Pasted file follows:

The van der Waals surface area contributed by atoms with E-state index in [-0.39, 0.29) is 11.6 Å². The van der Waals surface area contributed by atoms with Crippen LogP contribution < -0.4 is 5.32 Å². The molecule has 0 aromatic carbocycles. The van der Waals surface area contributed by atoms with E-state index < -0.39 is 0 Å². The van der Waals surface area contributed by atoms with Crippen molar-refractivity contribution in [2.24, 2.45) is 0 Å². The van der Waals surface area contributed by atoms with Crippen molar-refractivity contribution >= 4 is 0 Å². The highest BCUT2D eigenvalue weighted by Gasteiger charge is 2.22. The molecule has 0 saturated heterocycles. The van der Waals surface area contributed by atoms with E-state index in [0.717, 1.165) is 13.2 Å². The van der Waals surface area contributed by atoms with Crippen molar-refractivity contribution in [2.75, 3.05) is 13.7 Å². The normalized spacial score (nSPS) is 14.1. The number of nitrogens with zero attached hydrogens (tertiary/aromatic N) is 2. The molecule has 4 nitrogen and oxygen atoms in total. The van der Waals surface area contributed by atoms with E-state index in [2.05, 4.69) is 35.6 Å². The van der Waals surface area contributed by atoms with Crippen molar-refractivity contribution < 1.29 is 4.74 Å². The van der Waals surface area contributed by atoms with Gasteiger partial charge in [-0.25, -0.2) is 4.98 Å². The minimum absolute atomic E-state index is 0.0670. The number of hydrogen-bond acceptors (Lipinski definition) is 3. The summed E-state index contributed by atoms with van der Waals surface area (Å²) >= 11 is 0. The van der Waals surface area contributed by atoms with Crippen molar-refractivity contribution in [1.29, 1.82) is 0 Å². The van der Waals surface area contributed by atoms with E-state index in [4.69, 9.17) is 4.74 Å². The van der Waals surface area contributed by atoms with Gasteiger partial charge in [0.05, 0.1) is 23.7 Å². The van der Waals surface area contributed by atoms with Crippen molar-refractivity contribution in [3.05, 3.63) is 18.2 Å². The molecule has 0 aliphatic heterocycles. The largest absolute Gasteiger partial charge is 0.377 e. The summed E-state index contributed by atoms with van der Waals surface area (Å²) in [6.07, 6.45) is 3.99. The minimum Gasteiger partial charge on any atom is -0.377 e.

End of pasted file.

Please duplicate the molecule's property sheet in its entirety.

The van der Waals surface area contributed by atoms with E-state index in [-0.39, 0.29) is 11.6 Å². The van der Waals surface area contributed by atoms with Crippen LogP contribution < -0.4 is 5.32 Å². The molecule has 0 aromatic carbocycles. The van der Waals surface area contributed by atoms with E-state index < -0.39 is 0 Å². The van der Waals surface area contributed by atoms with Crippen molar-refractivity contribution in [2.24, 2.45) is 0 Å². The van der Waals surface area contributed by atoms with Crippen molar-refractivity contribution >= 4 is 0 Å². The highest BCUT2D eigenvalue weighted by Gasteiger charge is 2.22. The molecule has 0 saturated heterocycles. The van der Waals surface area contributed by atoms with E-state index in [0.717, 1.165) is 13.2 Å². The van der Waals surface area contributed by atoms with Crippen molar-refractivity contribution in [2.75, 3.05) is 13.7 Å². The normalized spacial score (nSPS) is 14.1. The number of nitrogens with zero attached hydrogens (tertiary/aromatic N) is 2. The molecule has 4 nitrogen and oxygen atoms in total. The van der Waals surface area contributed by atoms with E-state index in [2.05, 4.69) is 35.6 Å². The van der Waals surface area contributed by atoms with Crippen molar-refractivity contribution < 1.29 is 4.74 Å². The van der Waals surface area contributed by atoms with Gasteiger partial charge in [-0.25, -0.2) is 4.98 Å². The minimum absolute atomic E-state index is 0.0670. The number of hydrogen-bond acceptors (Lipinski definition) is 3. The summed E-state index contributed by atoms with van der Waals surface area (Å²) >= 11 is 0. The van der Waals surface area contributed by atoms with Crippen molar-refractivity contribution in [1.29, 1.82) is 0 Å². The van der Waals surface area contributed by atoms with E-state index in [4.69, 9.17) is 4.74 Å². The van der Waals surface area contributed by atoms with Gasteiger partial charge in [0.05, 0.1) is 23.7 Å². The van der Waals surface area contributed by atoms with Crippen molar-refractivity contribution in [3.05, 3.63) is 18.2 Å². The molecule has 0 aliphatic heterocycles. The largest absolute Gasteiger partial charge is 0.377 e. The summed E-state index contributed by atoms with van der Waals surface area (Å²) in [6.07, 6.45) is 3.99. The minimum Gasteiger partial charge on any atom is -0.377 e.